In addition, the billing engine 522 transmits the controller statistics 526 to the network manager 140 (FIG. 1) over the link 142. The billing engine 522 may periodically transmit the controller statistics 526 to the network manager 140 (FIG. 1) over the link 142. Pursuant to one embodiment, the billing engine 522 may transmit the controller statistics 526 to the network manager 140 upon receiving a statistics request message from the network manager 140, after the expiration of a predetermined amount of time, or after the termination of a LSP.

The packet forwarding protocols 524 are illustrated as being stored in the memory 506 of the controller 204. The packet forwarding protocols 524 are conventional and may include packet forwarding protocols, such as MPLS, Internet Protocol (IP), and the like.

The processor 504 may comprise a conventional data processor and is configured to process instructions from the line card interface, the network management interface 508, and the memory 506.

FIG. 6 is an example policy table 600 that may be included in the policy data 324 (FIG. 3) and in the policy engine 520. Column 602 of the policy table 600 lists the source of the network traffic. Column 604 of the policy table 600 lists the destination of the network traffic. As described above, the source and destination of the network traffic may be determined by the classifier engine 422 (FIG. 4) of the port interface 302 by inspecting packet header information.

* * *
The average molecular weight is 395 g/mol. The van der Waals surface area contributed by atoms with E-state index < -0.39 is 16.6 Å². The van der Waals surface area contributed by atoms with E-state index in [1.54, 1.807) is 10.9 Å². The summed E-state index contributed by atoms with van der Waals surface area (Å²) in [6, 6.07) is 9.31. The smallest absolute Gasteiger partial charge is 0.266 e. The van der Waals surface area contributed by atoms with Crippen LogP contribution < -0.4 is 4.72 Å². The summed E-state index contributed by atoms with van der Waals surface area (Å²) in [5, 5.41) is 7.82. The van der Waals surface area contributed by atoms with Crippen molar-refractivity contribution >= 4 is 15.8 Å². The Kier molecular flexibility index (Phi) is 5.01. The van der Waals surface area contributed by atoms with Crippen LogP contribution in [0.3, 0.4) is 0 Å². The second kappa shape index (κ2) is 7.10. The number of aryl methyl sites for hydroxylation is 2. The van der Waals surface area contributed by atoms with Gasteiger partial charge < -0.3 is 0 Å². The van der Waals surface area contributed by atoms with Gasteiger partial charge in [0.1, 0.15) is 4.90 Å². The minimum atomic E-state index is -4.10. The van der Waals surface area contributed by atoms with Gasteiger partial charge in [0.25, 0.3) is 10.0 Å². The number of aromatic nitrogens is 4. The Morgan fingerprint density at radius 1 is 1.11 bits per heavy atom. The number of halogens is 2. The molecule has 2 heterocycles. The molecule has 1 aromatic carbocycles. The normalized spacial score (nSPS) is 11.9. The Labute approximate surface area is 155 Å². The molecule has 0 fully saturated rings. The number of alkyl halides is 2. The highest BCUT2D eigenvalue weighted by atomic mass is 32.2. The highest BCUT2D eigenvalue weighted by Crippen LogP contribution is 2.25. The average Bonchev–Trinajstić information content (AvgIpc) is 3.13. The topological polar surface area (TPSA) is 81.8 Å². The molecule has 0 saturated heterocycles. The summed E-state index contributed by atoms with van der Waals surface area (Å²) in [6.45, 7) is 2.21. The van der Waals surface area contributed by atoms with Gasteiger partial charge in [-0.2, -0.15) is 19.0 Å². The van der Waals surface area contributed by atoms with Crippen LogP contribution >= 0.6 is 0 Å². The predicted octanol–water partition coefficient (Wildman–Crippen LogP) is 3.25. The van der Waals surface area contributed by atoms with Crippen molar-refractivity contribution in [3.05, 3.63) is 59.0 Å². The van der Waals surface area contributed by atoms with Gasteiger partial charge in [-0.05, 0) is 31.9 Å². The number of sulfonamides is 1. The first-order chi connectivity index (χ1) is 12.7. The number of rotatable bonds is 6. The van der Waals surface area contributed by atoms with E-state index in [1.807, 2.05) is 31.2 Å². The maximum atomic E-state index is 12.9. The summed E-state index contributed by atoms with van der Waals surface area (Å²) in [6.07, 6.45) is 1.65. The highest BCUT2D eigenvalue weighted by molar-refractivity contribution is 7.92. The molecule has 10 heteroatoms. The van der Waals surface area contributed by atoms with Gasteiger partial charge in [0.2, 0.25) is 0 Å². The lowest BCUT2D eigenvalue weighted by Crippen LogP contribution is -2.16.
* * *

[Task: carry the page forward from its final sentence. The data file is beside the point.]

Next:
Column 606 of the policy table 600 lists the traffic admission, or priority, of the network traffic. Some network traffic may have a higher priority than other traffic. For example, certain time-sensitive network traffic may receive preferred network access than other lower priority network traffic. The traffic admission of a data packet may also be determined by the classifier engine 422 (FIG. 4), such as by inspection of a header portion of the data packet.

Column 608 of the policy table 600 lists the service grade of the network traffic. Certain types of network traffic may be associated with a premium service that is billed at an increased, or otherwise different, rate. For example, network traffic associated with the provision of real-time stock price quotes may be billed at a premium rate, whereas other network traffic may be billed at a normal rate.

Column 610 of the policy table 600 lists the period of time during which a particular policy rule is applicable.

Column 612 of the policy table lists whether a particular type of network traffic requires authorization, such as from a third-party, before the network traffic may be forwarded.

Column 614 of the policy table lists the billing party for the particular type of network traffic. As shown, the billing party may correspond to the source of the traffic, the destination of the traffic or a third party.

Column 616 lists the billing mechanism for the particular type of network traffic. The billing mechanism may be to decrement a prepaid general or premium account for each packet forwarded over the network 100, to increment a general or premium account for each packet forwarded over the network 100, or to increment or decrement a priority account.